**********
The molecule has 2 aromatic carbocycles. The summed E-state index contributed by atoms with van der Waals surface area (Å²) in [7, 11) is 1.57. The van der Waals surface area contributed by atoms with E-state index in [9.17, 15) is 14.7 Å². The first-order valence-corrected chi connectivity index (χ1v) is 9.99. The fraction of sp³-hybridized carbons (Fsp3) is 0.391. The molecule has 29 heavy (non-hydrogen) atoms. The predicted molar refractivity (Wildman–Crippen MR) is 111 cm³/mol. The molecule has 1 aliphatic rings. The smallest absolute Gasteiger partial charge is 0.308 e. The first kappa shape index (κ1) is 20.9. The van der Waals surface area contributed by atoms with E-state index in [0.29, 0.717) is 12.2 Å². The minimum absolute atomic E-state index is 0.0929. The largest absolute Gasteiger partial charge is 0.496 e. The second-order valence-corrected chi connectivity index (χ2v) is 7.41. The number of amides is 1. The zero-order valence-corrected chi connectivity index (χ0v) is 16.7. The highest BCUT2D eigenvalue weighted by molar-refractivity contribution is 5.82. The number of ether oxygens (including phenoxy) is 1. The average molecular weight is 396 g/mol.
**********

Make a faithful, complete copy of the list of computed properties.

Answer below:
The molecule has 2 aromatic carbocycles. The summed E-state index contributed by atoms with van der Waals surface area (Å²) in [7, 11) is 1.57. The van der Waals surface area contributed by atoms with E-state index in [9.17, 15) is 14.7 Å². The first-order valence-corrected chi connectivity index (χ1v) is 9.99. The fraction of sp³-hybridized carbons (Fsp3) is 0.391. The molecule has 29 heavy (non-hydrogen) atoms. The predicted molar refractivity (Wildman–Crippen MR) is 111 cm³/mol. The molecule has 1 aliphatic rings. The smallest absolute Gasteiger partial charge is 0.308 e. The first kappa shape index (κ1) is 20.9. The van der Waals surface area contributed by atoms with E-state index in [0.29, 0.717) is 12.2 Å². The minimum absolute atomic E-state index is 0.0929. The largest absolute Gasteiger partial charge is 0.496 e. The second-order valence-corrected chi connectivity index (χ2v) is 7.41. The number of amides is 1. The zero-order valence-corrected chi connectivity index (χ0v) is 16.7. The highest BCUT2D eigenvalue weighted by molar-refractivity contribution is 5.82. The number of ether oxygens (including phenoxy) is 1. The average molecular weight is 396 g/mol.